Honeypots defend digital assets by attracting cybercriminals and allowing their activities to be analyzed.
In the battle against cybercrime attacks that continue to increase in sophistication and now target servers all the way down to the firmware layer, a helpful but often overlooked tool is the honeypot. A honeypot fools hackers into thinking they’re snooping around a company’s servers when they actually aren’t. The devices subsequently alert the owners of a breach and give them a chance to clamp down on the attack before it’s too late.
As explained by TechTarget, any attempt to connect or communicate with a honeypot is considered hostile because there's no reason for legitimate users to access the system. By viewing and logging such activity on a honeypot server, security teams can gain valuable insight into the level and types of threats the network infrastructure faces. At the same time, honeypots can distract attackers away from going after assets of real value.
Types of Honeypots
Honeypots typically consist of a computer, applications, and data that simulate the behavior of a real system. Honeypot servers appear to be part of a network, but are actually isolated and closely-monitored, and they can be configured in a variety of forms:
- Research honeypots enable analysis of hacker activity and how attacks develop and progress. Data placed in a honeypot with unique identifying properties can also help analysts track stolen data and identify connections between different participants in an attack.
- Production honeypots are deployed alongside other production servers, appearing real and containing information or a resource of value to attract and occupy hackers. This ties up the attacker's time and resources, hopefully creating enough time to assess and mitigate vulnerabilities that might hit actual production systems.
- High-interaction honeypots imitate a production system and attempt to allow attackers to gain root access and then study what they do. An attacker with root access has access to all commands and files on a system, so this type carries the greatest risk but also has the greatest potential for collecting information.
- Low-interaction honeypots simulate only the services frequently targeted by attackers and are less risky and less complex to maintain. Virtual machines are often used to host this type of honeypot so it can be restored more quickly if it is compromised.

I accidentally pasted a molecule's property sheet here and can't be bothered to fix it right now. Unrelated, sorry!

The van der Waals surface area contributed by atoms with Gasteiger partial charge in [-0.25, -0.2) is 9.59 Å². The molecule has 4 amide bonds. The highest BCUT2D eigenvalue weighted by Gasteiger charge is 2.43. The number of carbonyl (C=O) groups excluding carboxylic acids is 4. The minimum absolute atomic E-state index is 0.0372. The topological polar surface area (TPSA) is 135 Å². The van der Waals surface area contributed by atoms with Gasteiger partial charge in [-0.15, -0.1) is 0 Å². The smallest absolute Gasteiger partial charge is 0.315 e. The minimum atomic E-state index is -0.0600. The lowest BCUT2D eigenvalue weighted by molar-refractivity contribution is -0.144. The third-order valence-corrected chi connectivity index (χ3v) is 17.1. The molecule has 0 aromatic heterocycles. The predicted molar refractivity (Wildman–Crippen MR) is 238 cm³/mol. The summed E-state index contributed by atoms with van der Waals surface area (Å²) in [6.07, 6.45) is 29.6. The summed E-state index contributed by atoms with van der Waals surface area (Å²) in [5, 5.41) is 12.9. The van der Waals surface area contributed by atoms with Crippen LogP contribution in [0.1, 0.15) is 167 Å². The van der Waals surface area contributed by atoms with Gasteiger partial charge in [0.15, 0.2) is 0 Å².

Two or more honeypots on a network form a honeynet, while a honeyfarm is a centralized collection of honeypots and analysis tools.
A Honeypot Put to the Test
In the UK, honeypot servers were part of a test that the BBC asked a security company to run in order to judge the scale and caliber of cyberattacks that businesses face every day. The servers were given real, public IP addresses and other identifying information that announced their presence online. To make the honeypot servers realistic, each one was configured to superficially resemble a legitimate server and accept requests for website pages, file transfers and secure networking.
The servers were not capable of doing anything more than providing a very basic response to a query about basic services and protocols. But a just a little more than an hour after the servers were set up, they were visited by automated attack tools that scanned them for weaknesses. Once the machines had been found by the bots, they were subjected to a constant assault.
The servers' limited responses did not deter the automated attack tools, or bots, that many cyber-thieves use to find potential targets. A wide variety of attack bots probed the servers seeking weaknesses that could be exploited had they been full-blown, production machines.
Here are some of the key findings of the BBC test:
- 17% of the attack bots were scrapers that sought to suck up website content
- 37% looked for vulnerabilities in apps or tried well-known admin passwords
- 10% checked for application bugs
- 29% tried to get at user accounts using brute force techniques that tried commonly-used passwords
- 7% sought loopholes in the operating system
While these results show a typical pattern for automatic bots, information like this can prove very valuable to InfoSec teams devising a security strategy to protect the company’s digital assets. More importantly, the existence of an attack on a honeypot server indicates an attack on a legitimate server may be coming around the corner.
Get a Big Jump on Cyberattacks
Honeypots have actually been around a long time, but very few businesses have implemented them, more often relying on penetration testing by an outside consultant. And while honeypots help in understanding the threats network systems face, production honeypots should not be seen as a replacement for a standard IDS (intrusion detection system). If not configured correctly, they can be used to access the real production system or as a launch pad for attacks against other systems.
On the plus side, the payoff of using a honeypot can be huge. Creating a honeypot as a server can be done in a matter of minutes, and they don’t require a lot of on-going management until an attack actually occurs—at which time the effort to manage them is well worth the return.
Just think how the security team will feel when it discovers “Winnie-the-Pooh” stuck inside a honeypot server! They can get a big jump on making sure no actual cyberattack damage occurs across the network.